Wednesday, September 1, 2010

Do we still need a Women's Day in 2010?

Why do women have a special day? This is the disgruntled question I’ve heard through the years.The usual retort is that men have 364 days – why not have one day for women?

But, I wonder if we still need a Women’s Day in 2010? Do women’s issues then conveniently get set aside because we’ve already celebrated and discussed women’s issues, so let’s now move on?

My women’s month started when I read poetry with a group of other women at the Jozi Book Fair on August 9.Women of all persuasions stepped upto the forum to declaim on a range of issues – from being single to hymns to grandmothers. I then found myself as part of the celebrations for the launch of a book by women writers only. Asked why there was a need for women-only publishers, I suggested that if men felt the need, why not put together a book of stories by men on the same topic?

But the point remains that men are perhaps starting to feel excluded.We may argue that women have just one day a year, but men’s issues – and they too deserve serious consideration – aren’t often on the agenda either. At the writers’symposium hosted by the Department of Arts and Culture, I was on a panel with the novelist Adaobi Nwaubani. She brought upthe point that women novelists were experiencing aflowering and being published, but was there not a danger of excluding men, or of men feeling excluded?Such a comment might provoke howls of outrage from women – and some men. But are we shooting ourselves in the foot with Women’s Day? Surely weshould place women’s issues firmly on the agenda,whatever the month, whatever the day?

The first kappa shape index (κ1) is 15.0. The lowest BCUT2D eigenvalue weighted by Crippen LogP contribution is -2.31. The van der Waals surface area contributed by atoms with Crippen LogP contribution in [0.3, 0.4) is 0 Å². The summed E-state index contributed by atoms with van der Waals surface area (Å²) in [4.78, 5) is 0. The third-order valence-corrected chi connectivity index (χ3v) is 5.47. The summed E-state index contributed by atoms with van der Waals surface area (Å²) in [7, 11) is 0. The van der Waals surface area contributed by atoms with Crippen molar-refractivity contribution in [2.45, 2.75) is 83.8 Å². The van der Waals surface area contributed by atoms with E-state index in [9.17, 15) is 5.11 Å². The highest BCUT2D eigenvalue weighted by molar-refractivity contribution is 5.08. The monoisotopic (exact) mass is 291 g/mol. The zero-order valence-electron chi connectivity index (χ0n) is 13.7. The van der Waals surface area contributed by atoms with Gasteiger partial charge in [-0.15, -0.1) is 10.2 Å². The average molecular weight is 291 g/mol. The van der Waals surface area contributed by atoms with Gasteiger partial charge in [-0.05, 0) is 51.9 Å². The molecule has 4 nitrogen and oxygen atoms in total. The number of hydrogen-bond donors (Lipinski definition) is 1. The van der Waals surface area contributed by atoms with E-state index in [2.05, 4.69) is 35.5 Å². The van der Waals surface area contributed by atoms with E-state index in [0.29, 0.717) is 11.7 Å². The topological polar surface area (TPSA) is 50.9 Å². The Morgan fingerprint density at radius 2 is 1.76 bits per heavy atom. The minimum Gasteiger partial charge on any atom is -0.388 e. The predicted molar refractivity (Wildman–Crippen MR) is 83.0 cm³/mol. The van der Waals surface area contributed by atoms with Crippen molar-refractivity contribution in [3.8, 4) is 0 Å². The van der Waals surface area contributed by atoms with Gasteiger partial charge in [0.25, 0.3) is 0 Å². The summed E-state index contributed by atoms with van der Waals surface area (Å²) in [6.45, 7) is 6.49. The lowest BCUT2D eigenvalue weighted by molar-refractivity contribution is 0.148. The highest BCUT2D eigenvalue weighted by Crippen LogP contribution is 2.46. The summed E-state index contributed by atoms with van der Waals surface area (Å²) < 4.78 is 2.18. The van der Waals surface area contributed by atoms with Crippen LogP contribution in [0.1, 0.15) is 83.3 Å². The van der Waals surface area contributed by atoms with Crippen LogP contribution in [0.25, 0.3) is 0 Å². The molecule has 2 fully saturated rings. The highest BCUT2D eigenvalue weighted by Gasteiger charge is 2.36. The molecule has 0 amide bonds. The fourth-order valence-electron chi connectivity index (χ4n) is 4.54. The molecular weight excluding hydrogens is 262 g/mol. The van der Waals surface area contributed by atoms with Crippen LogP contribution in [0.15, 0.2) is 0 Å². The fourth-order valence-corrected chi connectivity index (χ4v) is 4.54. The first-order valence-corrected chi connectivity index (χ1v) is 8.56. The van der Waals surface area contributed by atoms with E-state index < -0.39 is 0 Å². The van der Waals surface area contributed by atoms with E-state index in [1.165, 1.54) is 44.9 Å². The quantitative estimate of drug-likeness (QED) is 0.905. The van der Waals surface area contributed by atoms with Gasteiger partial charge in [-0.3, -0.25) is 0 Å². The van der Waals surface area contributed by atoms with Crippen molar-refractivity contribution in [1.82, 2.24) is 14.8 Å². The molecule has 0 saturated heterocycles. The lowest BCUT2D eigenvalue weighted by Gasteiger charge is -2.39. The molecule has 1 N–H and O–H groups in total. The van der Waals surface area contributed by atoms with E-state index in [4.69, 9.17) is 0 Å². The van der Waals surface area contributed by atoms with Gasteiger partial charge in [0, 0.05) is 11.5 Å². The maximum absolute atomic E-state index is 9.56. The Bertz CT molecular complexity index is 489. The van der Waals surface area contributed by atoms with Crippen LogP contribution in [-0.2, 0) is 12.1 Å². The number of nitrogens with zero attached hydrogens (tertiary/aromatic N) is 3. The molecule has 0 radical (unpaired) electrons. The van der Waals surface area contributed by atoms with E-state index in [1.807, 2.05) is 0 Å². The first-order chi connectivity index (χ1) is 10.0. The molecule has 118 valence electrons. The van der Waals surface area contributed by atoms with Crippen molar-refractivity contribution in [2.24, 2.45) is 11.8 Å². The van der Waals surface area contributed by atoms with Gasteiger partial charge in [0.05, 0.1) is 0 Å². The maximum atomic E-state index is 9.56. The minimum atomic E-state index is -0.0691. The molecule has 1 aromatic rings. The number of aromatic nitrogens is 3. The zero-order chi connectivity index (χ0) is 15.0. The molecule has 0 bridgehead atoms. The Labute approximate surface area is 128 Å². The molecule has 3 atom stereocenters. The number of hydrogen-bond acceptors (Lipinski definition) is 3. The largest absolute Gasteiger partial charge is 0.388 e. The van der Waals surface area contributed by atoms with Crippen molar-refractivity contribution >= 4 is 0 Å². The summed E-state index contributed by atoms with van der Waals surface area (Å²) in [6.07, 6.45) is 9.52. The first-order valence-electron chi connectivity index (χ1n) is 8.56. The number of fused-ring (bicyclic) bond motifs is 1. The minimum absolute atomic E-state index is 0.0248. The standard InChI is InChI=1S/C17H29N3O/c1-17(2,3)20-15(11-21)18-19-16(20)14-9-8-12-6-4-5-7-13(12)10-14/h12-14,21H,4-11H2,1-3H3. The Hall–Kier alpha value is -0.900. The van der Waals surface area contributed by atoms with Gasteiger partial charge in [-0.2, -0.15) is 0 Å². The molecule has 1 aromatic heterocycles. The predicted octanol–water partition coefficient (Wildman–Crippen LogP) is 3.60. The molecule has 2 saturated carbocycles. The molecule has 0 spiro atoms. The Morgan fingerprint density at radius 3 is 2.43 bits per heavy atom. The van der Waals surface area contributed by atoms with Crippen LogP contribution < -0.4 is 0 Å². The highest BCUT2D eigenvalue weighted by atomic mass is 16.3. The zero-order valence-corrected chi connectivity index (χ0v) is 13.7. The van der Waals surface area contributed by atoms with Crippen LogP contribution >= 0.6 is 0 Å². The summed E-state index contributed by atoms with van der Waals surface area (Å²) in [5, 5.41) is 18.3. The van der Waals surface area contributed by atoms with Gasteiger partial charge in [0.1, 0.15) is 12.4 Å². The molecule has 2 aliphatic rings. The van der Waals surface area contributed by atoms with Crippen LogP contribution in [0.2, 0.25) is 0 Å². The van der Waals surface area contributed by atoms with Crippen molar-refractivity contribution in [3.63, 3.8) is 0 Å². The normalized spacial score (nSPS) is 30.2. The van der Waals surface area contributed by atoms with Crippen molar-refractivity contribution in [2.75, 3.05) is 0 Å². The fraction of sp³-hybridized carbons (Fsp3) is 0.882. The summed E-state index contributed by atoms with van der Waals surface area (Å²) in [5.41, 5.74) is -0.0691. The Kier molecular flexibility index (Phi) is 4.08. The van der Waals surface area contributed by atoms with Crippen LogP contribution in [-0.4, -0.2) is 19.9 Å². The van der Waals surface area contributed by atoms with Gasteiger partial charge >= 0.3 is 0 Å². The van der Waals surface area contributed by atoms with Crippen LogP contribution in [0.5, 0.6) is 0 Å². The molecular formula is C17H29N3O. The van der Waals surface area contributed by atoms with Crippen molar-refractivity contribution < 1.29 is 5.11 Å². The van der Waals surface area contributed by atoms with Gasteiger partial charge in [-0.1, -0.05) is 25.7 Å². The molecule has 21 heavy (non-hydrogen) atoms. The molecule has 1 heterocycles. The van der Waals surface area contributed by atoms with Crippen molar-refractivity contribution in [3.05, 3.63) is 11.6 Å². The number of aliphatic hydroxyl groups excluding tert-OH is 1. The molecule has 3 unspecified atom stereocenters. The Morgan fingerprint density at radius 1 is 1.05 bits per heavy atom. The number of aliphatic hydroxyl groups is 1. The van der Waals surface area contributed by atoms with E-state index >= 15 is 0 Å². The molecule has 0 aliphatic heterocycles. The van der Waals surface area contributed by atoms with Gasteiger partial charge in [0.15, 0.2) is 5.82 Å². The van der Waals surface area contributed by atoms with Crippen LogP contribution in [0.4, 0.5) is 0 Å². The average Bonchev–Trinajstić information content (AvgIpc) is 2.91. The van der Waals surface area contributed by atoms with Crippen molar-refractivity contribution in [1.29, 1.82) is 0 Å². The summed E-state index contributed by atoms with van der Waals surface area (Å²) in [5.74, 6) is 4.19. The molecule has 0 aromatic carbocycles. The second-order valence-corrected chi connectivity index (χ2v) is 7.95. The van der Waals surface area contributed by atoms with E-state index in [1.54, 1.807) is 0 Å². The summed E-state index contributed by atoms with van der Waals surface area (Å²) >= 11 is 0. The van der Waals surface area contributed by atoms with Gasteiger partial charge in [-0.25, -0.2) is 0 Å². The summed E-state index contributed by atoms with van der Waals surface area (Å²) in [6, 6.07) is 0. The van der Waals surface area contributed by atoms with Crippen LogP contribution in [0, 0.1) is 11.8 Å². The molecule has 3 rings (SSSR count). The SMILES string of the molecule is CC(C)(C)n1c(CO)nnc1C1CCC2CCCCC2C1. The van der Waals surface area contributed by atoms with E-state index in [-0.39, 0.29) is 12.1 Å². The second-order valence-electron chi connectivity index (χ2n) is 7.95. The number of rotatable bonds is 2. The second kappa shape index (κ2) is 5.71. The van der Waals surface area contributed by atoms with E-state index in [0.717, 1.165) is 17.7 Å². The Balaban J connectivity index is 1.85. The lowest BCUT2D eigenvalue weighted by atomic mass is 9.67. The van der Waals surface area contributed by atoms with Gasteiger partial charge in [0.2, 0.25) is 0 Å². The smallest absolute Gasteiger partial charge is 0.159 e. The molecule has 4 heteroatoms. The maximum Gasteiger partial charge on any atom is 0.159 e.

I write, and live, from a position of relative privilege– although the finances of a single mother precluded me from private school, I still attended a government school that was highly regarded. I’vemoved through my working life without encountering a barage of sexism, although I’ve certainly brushedagainst sexist practices.

I’m lucky in that I entered the workforce in 1994,the year of democracy and change.When I started my first job as a community reporter, the editor was male, smoking was allowed and it was only the women reporters who wrote on the Womens League.When I left a few years later the editor was female, smoking had been relegated to the balconyand we all attended Womens’League meetings.

I have always felt myself to be valued by everyone with whom I have worked. Perhaps the tide has turned and we are now blessed to be working with men who have been enlightened by the fires feminism ignited.And my feeling is that we need to recognise this within men themselves. Although I welcome the attention afforded women during thismonth, I also lament that since we have a month to ourselves, so to speak, we don’t yet have the year.

(Published in The Sunday Independent, August 29)

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